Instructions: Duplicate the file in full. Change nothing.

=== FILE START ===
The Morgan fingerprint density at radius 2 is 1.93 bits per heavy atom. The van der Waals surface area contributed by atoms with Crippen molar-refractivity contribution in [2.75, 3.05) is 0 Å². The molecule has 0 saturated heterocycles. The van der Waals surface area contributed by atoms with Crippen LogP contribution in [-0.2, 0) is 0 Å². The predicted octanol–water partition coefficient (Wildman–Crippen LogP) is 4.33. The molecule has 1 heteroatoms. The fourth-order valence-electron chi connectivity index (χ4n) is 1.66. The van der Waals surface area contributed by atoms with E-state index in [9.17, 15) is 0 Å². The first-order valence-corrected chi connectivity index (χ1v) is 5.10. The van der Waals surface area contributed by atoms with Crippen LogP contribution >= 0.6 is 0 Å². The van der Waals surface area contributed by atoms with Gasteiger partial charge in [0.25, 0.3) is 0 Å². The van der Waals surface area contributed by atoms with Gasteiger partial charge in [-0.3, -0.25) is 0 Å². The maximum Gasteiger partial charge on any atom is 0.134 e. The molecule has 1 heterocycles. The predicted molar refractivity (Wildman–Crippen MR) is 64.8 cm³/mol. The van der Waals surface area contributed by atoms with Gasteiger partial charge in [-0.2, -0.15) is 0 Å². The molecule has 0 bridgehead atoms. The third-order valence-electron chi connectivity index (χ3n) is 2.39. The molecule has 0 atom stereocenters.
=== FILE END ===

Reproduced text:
The Morgan fingerprint density at radius 2 is 1.93 bits per heavy atom. The van der Waals surface area contributed by atoms with Crippen molar-refractivity contribution in [2.75, 3.05) is 0 Å². The molecule has 0 saturated heterocycles. The van der Waals surface area contributed by atoms with Crippen LogP contribution in [-0.2, 0) is 0 Å². The predicted octanol–water partition coefficient (Wildman–Crippen LogP) is 4.33. The molecule has 1 heteroatoms. The fourth-order valence-electron chi connectivity index (χ4n) is 1.66. The van der Waals surface area contributed by atoms with E-state index in [9.17, 15) is 0 Å². The first-order valence-corrected chi connectivity index (χ1v) is 5.10. The van der Waals surface area contributed by atoms with Crippen LogP contribution >= 0.6 is 0 Å². The van der Waals surface area contributed by atoms with Gasteiger partial charge in [0.25, 0.3) is 0 Å². The van der Waals surface area contributed by atoms with Gasteiger partial charge in [-0.3, -0.25) is 0 Å². The maximum Gasteiger partial charge on any atom is 0.134 e. The molecule has 1 heterocycles. The predicted molar refractivity (Wildman–Crippen MR) is 64.8 cm³/mol. The van der Waals surface area contributed by atoms with Gasteiger partial charge in [-0.2, -0.15) is 0 Å². The molecule has 0 bridgehead atoms. The third-order valence-electron chi connectivity index (χ3n) is 2.39. The molecule has 0 atom stereocenters.